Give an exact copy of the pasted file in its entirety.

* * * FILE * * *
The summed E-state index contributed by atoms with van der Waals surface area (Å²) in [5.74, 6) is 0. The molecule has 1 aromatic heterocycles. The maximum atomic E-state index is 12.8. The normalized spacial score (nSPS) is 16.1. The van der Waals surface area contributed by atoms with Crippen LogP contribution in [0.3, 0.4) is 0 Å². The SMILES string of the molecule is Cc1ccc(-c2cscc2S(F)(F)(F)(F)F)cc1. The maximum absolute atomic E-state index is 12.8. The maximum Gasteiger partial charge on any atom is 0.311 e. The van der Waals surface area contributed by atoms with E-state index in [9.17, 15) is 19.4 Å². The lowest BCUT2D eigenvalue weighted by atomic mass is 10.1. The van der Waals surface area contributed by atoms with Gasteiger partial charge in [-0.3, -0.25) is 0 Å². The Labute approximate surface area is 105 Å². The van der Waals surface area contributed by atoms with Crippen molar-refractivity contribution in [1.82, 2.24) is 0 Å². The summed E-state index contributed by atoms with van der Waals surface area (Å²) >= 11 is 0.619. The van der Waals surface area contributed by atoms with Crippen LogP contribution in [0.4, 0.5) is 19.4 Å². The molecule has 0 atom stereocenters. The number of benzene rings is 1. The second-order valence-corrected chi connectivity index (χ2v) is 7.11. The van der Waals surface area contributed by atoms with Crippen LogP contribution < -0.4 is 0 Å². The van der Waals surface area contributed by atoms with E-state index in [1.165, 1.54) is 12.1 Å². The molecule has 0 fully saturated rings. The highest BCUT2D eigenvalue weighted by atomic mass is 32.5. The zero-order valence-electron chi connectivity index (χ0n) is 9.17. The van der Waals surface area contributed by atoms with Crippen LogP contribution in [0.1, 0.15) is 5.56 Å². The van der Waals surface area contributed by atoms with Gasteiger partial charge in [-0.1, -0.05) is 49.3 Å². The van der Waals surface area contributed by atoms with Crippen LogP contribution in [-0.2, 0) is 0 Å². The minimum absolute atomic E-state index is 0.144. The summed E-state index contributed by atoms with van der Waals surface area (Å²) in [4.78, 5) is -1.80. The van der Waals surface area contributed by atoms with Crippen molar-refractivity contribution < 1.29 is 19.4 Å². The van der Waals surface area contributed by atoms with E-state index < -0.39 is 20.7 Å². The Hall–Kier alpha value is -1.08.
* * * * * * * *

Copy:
The summed E-state index contributed by atoms with van der Waals surface area (Å²) in [5.74, 6) is 0. The molecule has 1 aromatic heterocycles. The maximum atomic E-state index is 12.8. The normalized spacial score (nSPS) is 16.1. The van der Waals surface area contributed by atoms with Crippen LogP contribution in [0.3, 0.4) is 0 Å². The SMILES string of the molecule is Cc1ccc(-c2cscc2S(F)(F)(F)(F)F)cc1. The maximum absolute atomic E-state index is 12.8. The maximum Gasteiger partial charge on any atom is 0.311 e. The van der Waals surface area contributed by atoms with E-state index in [9.17, 15) is 19.4 Å². The lowest BCUT2D eigenvalue weighted by atomic mass is 10.1. The van der Waals surface area contributed by atoms with Gasteiger partial charge in [-0.3, -0.25) is 0 Å². The Labute approximate surface area is 105 Å². The van der Waals surface area contributed by atoms with Crippen molar-refractivity contribution in [1.82, 2.24) is 0 Å². The summed E-state index contributed by atoms with van der Waals surface area (Å²) >= 11 is 0.619. The van der Waals surface area contributed by atoms with Crippen LogP contribution in [0.4, 0.5) is 19.4 Å². The molecule has 0 atom stereocenters. The number of benzene rings is 1. The second-order valence-corrected chi connectivity index (χ2v) is 7.11. The van der Waals surface area contributed by atoms with Crippen LogP contribution < -0.4 is 0 Å². The van der Waals surface area contributed by atoms with E-state index in [1.165, 1.54) is 12.1 Å². The molecule has 0 fully saturated rings. The highest BCUT2D eigenvalue weighted by atomic mass is 32.5. The zero-order valence-electron chi connectivity index (χ0n) is 9.17. The van der Waals surface area contributed by atoms with Crippen LogP contribution in [0.1, 0.15) is 5.56 Å². The van der Waals surface area contributed by atoms with Gasteiger partial charge in [-0.1, -0.05) is 49.3 Å². The van der Waals surface area contributed by atoms with Crippen LogP contribution in [-0.2, 0) is 0 Å². The minimum absolute atomic E-state index is 0.144. The summed E-state index contributed by atoms with van der Waals surface area (Å²) in [4.78, 5) is -1.80. The van der Waals surface area contributed by atoms with Crippen molar-refractivity contribution < 1.29 is 19.4 Å². The van der Waals surface area contributed by atoms with E-state index < -0.39 is 20.7 Å². The Hall–Kier alpha value is -1.08.